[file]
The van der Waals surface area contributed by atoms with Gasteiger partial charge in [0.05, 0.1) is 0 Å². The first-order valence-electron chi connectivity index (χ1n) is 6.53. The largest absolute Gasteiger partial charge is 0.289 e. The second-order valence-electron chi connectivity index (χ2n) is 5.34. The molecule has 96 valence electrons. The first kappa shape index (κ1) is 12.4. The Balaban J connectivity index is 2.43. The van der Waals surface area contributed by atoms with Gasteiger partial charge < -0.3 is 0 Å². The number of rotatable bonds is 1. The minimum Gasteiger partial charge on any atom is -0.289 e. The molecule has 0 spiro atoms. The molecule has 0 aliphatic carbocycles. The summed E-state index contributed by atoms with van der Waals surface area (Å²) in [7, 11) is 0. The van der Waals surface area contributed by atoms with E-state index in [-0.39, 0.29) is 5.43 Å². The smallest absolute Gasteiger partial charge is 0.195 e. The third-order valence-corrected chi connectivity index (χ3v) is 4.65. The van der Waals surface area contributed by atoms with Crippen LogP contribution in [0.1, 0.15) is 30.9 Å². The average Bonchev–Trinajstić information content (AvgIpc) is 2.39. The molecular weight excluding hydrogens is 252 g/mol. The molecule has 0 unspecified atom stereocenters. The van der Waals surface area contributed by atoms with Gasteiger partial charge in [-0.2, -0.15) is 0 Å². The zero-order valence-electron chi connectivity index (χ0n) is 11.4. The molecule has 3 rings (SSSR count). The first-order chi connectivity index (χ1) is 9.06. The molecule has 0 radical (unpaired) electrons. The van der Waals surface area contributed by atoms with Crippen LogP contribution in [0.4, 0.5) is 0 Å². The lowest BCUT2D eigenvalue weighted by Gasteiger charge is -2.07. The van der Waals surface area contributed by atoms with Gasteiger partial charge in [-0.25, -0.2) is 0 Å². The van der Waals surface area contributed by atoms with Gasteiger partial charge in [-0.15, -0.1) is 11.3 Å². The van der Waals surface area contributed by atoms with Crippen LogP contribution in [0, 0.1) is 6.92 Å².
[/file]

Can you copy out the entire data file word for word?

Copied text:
The van der Waals surface area contributed by atoms with Gasteiger partial charge in [0.05, 0.1) is 0 Å². The first-order valence-electron chi connectivity index (χ1n) is 6.53. The largest absolute Gasteiger partial charge is 0.289 e. The second-order valence-electron chi connectivity index (χ2n) is 5.34. The molecule has 96 valence electrons. The first kappa shape index (κ1) is 12.4. The Balaban J connectivity index is 2.43. The van der Waals surface area contributed by atoms with Gasteiger partial charge < -0.3 is 0 Å². The number of rotatable bonds is 1. The minimum Gasteiger partial charge on any atom is -0.289 e. The molecule has 0 spiro atoms. The molecule has 0 aliphatic carbocycles. The summed E-state index contributed by atoms with van der Waals surface area (Å²) in [7, 11) is 0. The van der Waals surface area contributed by atoms with E-state index in [-0.39, 0.29) is 5.43 Å². The smallest absolute Gasteiger partial charge is 0.195 e. The third-order valence-corrected chi connectivity index (χ3v) is 4.65. The van der Waals surface area contributed by atoms with Crippen LogP contribution in [0.1, 0.15) is 30.9 Å². The average Bonchev–Trinajstić information content (AvgIpc) is 2.39. The molecular weight excluding hydrogens is 252 g/mol. The molecule has 0 unspecified atom stereocenters. The van der Waals surface area contributed by atoms with Gasteiger partial charge in [-0.2, -0.15) is 0 Å². The zero-order valence-electron chi connectivity index (χ0n) is 11.4. The molecule has 3 rings (SSSR count). The first-order chi connectivity index (χ1) is 9.06. The molecule has 0 radical (unpaired) electrons. The van der Waals surface area contributed by atoms with Crippen LogP contribution in [0.4, 0.5) is 0 Å². The lowest BCUT2D eigenvalue weighted by Gasteiger charge is -2.07. The van der Waals surface area contributed by atoms with Gasteiger partial charge in [-0.25, -0.2) is 0 Å². The van der Waals surface area contributed by atoms with Gasteiger partial charge in [-0.15, -0.1) is 11.3 Å². The van der Waals surface area contributed by atoms with Crippen LogP contribution in [0, 0.1) is 6.92 Å².